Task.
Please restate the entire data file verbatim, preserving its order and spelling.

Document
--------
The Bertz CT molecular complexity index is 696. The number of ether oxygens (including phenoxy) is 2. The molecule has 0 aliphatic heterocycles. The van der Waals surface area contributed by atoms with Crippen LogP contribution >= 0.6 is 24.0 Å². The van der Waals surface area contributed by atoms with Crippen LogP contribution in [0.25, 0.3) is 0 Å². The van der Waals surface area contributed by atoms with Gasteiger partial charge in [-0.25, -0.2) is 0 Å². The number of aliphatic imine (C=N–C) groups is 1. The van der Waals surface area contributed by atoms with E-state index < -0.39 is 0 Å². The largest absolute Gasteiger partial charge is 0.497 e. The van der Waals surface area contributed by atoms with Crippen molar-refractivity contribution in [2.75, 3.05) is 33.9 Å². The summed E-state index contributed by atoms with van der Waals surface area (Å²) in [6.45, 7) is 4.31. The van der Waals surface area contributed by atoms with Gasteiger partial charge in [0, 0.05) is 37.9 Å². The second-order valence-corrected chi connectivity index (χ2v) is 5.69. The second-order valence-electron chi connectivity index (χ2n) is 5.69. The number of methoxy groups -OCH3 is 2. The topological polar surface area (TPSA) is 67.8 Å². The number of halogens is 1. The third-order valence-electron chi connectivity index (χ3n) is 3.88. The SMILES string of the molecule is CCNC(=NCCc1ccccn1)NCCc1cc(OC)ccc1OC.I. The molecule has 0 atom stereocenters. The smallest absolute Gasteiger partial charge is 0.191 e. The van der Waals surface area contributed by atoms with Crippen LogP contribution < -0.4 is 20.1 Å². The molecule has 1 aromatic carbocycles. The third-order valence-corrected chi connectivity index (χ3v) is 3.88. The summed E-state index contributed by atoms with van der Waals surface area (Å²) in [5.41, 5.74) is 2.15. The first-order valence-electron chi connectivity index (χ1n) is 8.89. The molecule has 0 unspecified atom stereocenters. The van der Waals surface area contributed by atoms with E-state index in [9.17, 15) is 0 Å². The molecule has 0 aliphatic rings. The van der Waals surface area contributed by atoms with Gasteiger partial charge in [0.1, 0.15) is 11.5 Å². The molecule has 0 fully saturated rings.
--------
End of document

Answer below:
The Bertz CT molecular complexity index is 696. The number of ether oxygens (including phenoxy) is 2. The molecule has 0 aliphatic heterocycles. The van der Waals surface area contributed by atoms with Crippen LogP contribution >= 0.6 is 24.0 Å². The van der Waals surface area contributed by atoms with Crippen LogP contribution in [0.25, 0.3) is 0 Å². The van der Waals surface area contributed by atoms with Gasteiger partial charge in [-0.25, -0.2) is 0 Å². The number of aliphatic imine (C=N–C) groups is 1. The van der Waals surface area contributed by atoms with E-state index < -0.39 is 0 Å². The largest absolute Gasteiger partial charge is 0.497 e. The van der Waals surface area contributed by atoms with Crippen molar-refractivity contribution in [2.75, 3.05) is 33.9 Å². The summed E-state index contributed by atoms with van der Waals surface area (Å²) in [6.45, 7) is 4.31. The van der Waals surface area contributed by atoms with Gasteiger partial charge in [0, 0.05) is 37.9 Å². The second-order valence-corrected chi connectivity index (χ2v) is 5.69. The second-order valence-electron chi connectivity index (χ2n) is 5.69. The number of methoxy groups -OCH3 is 2. The topological polar surface area (TPSA) is 67.8 Å². The number of halogens is 1. The third-order valence-electron chi connectivity index (χ3n) is 3.88. The SMILES string of the molecule is CCNC(=NCCc1ccccn1)NCCc1cc(OC)ccc1OC.I. The molecule has 0 atom stereocenters. The smallest absolute Gasteiger partial charge is 0.191 e. The van der Waals surface area contributed by atoms with Crippen LogP contribution < -0.4 is 20.1 Å². The molecule has 1 aromatic carbocycles. The third-order valence-corrected chi connectivity index (χ3v) is 3.88. The summed E-state index contributed by atoms with van der Waals surface area (Å²) in [5.41, 5.74) is 2.15. The first-order valence-electron chi connectivity index (χ1n) is 8.89. The molecule has 0 unspecified atom stereocenters. The van der Waals surface area contributed by atoms with E-state index in [9.17, 15) is 0 Å². The molecule has 0 aliphatic rings. The van der Waals surface area contributed by atoms with Gasteiger partial charge in [0.1, 0.15) is 11.5 Å². The molecule has 0 fully saturated rings.